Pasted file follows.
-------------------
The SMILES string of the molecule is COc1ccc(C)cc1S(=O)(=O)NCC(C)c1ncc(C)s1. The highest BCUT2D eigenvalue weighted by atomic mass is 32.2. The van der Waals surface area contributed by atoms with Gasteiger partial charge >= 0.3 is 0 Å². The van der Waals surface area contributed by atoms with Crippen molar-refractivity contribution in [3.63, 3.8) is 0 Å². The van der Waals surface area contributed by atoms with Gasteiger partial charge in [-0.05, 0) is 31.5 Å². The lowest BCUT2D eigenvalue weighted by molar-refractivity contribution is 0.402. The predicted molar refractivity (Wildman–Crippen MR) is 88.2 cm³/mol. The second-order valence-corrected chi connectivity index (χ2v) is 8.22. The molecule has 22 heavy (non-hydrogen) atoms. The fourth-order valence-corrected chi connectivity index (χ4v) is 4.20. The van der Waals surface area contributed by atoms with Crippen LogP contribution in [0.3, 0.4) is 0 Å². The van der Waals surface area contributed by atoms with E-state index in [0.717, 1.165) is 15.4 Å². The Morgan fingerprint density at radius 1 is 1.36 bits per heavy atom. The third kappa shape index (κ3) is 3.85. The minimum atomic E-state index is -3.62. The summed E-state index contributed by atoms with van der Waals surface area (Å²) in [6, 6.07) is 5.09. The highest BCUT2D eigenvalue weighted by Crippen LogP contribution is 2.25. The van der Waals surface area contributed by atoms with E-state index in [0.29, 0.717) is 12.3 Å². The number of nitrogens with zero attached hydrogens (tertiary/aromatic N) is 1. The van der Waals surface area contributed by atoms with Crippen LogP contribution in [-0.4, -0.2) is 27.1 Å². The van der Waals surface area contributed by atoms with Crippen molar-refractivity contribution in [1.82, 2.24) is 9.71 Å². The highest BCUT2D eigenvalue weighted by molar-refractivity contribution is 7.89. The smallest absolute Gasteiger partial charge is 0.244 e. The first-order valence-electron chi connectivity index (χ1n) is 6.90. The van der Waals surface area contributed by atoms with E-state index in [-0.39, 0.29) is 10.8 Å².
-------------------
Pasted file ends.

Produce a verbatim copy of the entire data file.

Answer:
The SMILES string of the molecule is COc1ccc(C)cc1S(=O)(=O)NCC(C)c1ncc(C)s1. The highest BCUT2D eigenvalue weighted by atomic mass is 32.2. The van der Waals surface area contributed by atoms with Gasteiger partial charge >= 0.3 is 0 Å². The van der Waals surface area contributed by atoms with Crippen molar-refractivity contribution in [3.63, 3.8) is 0 Å². The van der Waals surface area contributed by atoms with Gasteiger partial charge in [-0.05, 0) is 31.5 Å². The lowest BCUT2D eigenvalue weighted by molar-refractivity contribution is 0.402. The predicted molar refractivity (Wildman–Crippen MR) is 88.2 cm³/mol. The second-order valence-corrected chi connectivity index (χ2v) is 8.22. The molecule has 22 heavy (non-hydrogen) atoms. The fourth-order valence-corrected chi connectivity index (χ4v) is 4.20. The van der Waals surface area contributed by atoms with Crippen LogP contribution in [0.3, 0.4) is 0 Å². The van der Waals surface area contributed by atoms with E-state index in [0.717, 1.165) is 15.4 Å². The Morgan fingerprint density at radius 1 is 1.36 bits per heavy atom. The third kappa shape index (κ3) is 3.85. The minimum atomic E-state index is -3.62. The summed E-state index contributed by atoms with van der Waals surface area (Å²) in [6, 6.07) is 5.09. The highest BCUT2D eigenvalue weighted by Crippen LogP contribution is 2.25. The van der Waals surface area contributed by atoms with E-state index in [0.29, 0.717) is 12.3 Å². The number of nitrogens with zero attached hydrogens (tertiary/aromatic N) is 1. The van der Waals surface area contributed by atoms with Crippen LogP contribution in [-0.4, -0.2) is 27.1 Å². The van der Waals surface area contributed by atoms with Crippen molar-refractivity contribution in [1.82, 2.24) is 9.71 Å². The highest BCUT2D eigenvalue weighted by molar-refractivity contribution is 7.89. The smallest absolute Gasteiger partial charge is 0.244 e. The first-order valence-electron chi connectivity index (χ1n) is 6.90. The van der Waals surface area contributed by atoms with E-state index in [-0.39, 0.29) is 10.8 Å².